Many years ago back in the '70s when I was just beginning my teaching career, my professional organization, The National Association for the Education of Young Children did a survey. They polled teachers across the nation and asked how we referred to ourselves - our professional titles. Many members had full degrees, some had partial degrees, some had a few credits, some had no college but years of experience. Yet we all did exactly the same work. Only a few of us referred to ourselves as preschool teachers, even those who had advanced degrees. We called ourselves childcare attendants, teacher aides, child care assistants, early childhood educators, specialists etc. The theory was that society didn't view our occupation as valuable; they certainly didn't pay a salary commensurate with our multi-tasking capabilities. At that time, Pre K teachers were grossly underpaid compared to K-12 teachers. At a social event, when someone asked, "What do you do?" I hesitated to say, "Preschool teacher," because 90 % of the time people responded (& still do), "Oh, you do daycare." Or worse yet, "You BABYSIT."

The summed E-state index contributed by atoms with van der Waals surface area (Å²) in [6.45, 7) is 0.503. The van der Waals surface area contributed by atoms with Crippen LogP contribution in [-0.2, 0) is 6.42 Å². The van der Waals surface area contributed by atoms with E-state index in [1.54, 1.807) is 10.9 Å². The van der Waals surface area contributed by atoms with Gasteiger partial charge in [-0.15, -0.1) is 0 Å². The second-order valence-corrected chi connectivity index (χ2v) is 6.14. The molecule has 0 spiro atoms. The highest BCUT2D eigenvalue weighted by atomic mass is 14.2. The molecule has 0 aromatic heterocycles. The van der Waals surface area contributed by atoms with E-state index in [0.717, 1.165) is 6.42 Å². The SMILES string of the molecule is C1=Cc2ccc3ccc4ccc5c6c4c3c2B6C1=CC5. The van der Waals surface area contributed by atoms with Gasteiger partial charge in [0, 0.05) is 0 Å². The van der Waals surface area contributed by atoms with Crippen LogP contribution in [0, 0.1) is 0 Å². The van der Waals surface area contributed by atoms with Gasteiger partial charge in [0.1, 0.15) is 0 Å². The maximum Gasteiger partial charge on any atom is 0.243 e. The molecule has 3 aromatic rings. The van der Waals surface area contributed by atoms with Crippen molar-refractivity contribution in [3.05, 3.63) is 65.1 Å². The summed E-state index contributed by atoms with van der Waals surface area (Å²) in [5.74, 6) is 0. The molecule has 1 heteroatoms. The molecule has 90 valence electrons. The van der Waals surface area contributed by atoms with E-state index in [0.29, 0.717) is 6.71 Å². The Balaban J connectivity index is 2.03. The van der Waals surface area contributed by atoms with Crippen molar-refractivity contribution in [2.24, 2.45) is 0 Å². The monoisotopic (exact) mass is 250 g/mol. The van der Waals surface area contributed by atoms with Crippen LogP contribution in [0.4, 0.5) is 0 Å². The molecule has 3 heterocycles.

I know a college instructor who is a fantastic published writer, but when asked her occupation, she prefers to tell people she is an English teacher. So why do we writers hesitate to refer to ourselves as such? I think it is because we think of ourselves as just FREELANCE writers, not full time writers who make a living at it. In my case, when someone asks what I do, I almost always mention my day job first; I think of that as my primary occupation, but more than that, maybe I have feelings of inadequacy… after all, I am just a freelancer, even though I have some notable publication credits. I do have confidence in my ability to write, but when I compare myself to 'real writers' like Stephen King or Maya Angelou I feel insignificant. After reading Bird By Bird, by Anne Lamott, I realize we all must have these insecurities.
I received a pittance of a check the other day, a stipend (my brother calls it an insult) for a story and also a poem published in an anthology, and I want to brag that I received 2 publishing credits. The book is on the shelf, but the first thing I am inclined to say is that it's not high quality work. Why do I do that? It was publishable.
Do you ever feel like you are not up to par despite your publishing credits? Because of a lack of them? Do you consider yourself a writer because you write or because you are published?
What holds you back/ propels you on?